Multimedia Laboratory


Interview with photographer | Sabine Villiard

When did you first become involved in photography and why?

I was always involved in photography. I grew up seeing my dad taking pictures all the time. It was his hobby. I use to help him when he was developing in the dark room. I must have been 9 years old. I was always amazed by the picture appearing in the developing bath! So I grew up taking pictures of my dolls, pets and friends. I would always make a whole set and tell them how to pose, so it seemed natural to do fashion photography.


Who are some of your favorite photographers and why do you admire their work?

I really like a lot of photographers and get inspired by photographers, but also painters, sculptors, movie directors… To answer your question and only talk about photographers, I guess I would say I really like Guy Bourdin, for his sexy wittiness, Tim Walker for his fairy tales, Avedon for the truthfulness, Steven Meisel for his light and sets, and I could go on and on!


What is your greatest experience as a photographer?

Being able to be free.

What equipment do you prefer to use and why?

I started using digital only 2 year ago. At the beginning it was very strange for me. I wasn’t forced to do digital but since everyone was doing it, I also wanted to try it and see what was going on.  So now I do a lot of digital too and enjoy it. Even though sometimes I still use my good old Mamiya with films for personal projects.


Describe your editing process (i.e. How do you go about selecting, retouching and printing your photographs?)

For the negatives, of course I have a contact sheet. For the digital, I do the selection with Bridge. Then I create a file where I put a large selection made on Bridge and open each of these selections on Photoshop to be sure of the images. I don’t like to retouch too much. I usually work with Processus lab in Paris. They also do all my prints.

What sets your work apart from that of others?

Maybe my sense of humour and wittiness with an esthetic feeling? I don’t really know. I guess viewers can see things in my pictures that I don’t see!


What are your plans and aspirations for the future regarding photography?

I am happy doing what I believe in. I think everybody should believe in what they do, and do it. I am busy shooting for magazines such as Vogue and advertisements. I am also starting to do films and I continue doing some personnal work, maybe for an exhibition one day.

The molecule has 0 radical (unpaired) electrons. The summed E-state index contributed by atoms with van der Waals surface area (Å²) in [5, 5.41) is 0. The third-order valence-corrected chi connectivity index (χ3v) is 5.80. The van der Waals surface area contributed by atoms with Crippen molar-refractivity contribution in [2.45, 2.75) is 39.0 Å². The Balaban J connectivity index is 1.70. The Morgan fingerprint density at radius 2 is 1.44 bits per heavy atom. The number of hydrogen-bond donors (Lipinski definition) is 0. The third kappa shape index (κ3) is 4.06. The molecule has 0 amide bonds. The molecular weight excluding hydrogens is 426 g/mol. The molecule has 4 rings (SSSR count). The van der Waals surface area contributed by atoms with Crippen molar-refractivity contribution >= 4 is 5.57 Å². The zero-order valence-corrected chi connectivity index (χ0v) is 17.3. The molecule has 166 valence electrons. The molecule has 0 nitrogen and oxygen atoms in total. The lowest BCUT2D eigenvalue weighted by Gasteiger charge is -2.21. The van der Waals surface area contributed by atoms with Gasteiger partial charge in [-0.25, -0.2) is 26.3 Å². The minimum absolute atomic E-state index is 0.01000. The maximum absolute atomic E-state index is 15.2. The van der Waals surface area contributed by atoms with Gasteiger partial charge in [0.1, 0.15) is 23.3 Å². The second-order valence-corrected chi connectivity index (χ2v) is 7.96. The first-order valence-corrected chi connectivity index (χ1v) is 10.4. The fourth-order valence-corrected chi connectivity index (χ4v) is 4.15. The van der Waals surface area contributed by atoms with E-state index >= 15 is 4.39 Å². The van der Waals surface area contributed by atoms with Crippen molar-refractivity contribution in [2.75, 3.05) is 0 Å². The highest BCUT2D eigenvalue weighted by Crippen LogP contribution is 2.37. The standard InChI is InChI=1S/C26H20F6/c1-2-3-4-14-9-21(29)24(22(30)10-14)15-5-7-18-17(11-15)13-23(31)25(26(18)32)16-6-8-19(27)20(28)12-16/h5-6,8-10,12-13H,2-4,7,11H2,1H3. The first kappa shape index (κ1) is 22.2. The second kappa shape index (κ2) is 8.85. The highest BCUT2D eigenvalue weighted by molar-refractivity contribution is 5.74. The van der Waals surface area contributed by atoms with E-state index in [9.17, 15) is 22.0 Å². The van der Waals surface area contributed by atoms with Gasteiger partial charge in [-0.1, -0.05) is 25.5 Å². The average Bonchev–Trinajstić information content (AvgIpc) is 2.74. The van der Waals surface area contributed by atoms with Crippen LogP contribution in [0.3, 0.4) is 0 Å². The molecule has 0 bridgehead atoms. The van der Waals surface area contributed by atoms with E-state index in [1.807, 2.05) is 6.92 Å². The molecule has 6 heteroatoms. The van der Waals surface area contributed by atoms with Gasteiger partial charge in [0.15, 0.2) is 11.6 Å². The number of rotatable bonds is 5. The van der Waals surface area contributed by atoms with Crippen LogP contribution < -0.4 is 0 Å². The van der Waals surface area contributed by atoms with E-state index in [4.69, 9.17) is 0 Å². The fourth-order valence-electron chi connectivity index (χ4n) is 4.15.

Wojnarowicz’s “A Fire in My Belly”

The International Center of Photography is currently displaying David Wojnarowicz’s (1954–1992) A Fire in My Belly, 1987. This provocative, unfinished video collage was removed from the National Portrait Gallery in Washington, D.C. by the Smithsonian due to pressure from the Catholic League and multiple politicians, most notably, incoming House speaker, Rep. John Boehner. A Fire in My Belly is Wojnarowicz’s response to his own plight against AIDS and also that of his friends. On display until February 13.

Fashion Night Out

Exposure Capture was on hand to capture the Playdate Rides fashion night out.  The riders were filmed from a bicycle with a Panasonic Gf1 and edited in Exposure Capture’s Final Cut Pro edit suite.

The Smoke Music Video

Still From The Smoke music video directed by Lane Coder

Exposure Capture is currently hosting the edit for The Smoke, the music video directed by photographer Lane Coder and shot and edited by Andreas von Scheele.

The footage was shot on a 5D and 7D with Zeiss lenses.  The underwater footage used a Sea & Sea underwater housing.  The eqipment was rented from K&M camera rental.

The edit uses advanced optical flow technology to create the slo motion effects.

The music video stars Byrdie Bell and Neal Gibeau.  Costume Design by Anna-Karin Edelbrock.  Hair & Make-up by Jessica Jade Jacob.  The video should be released in the next few weeks.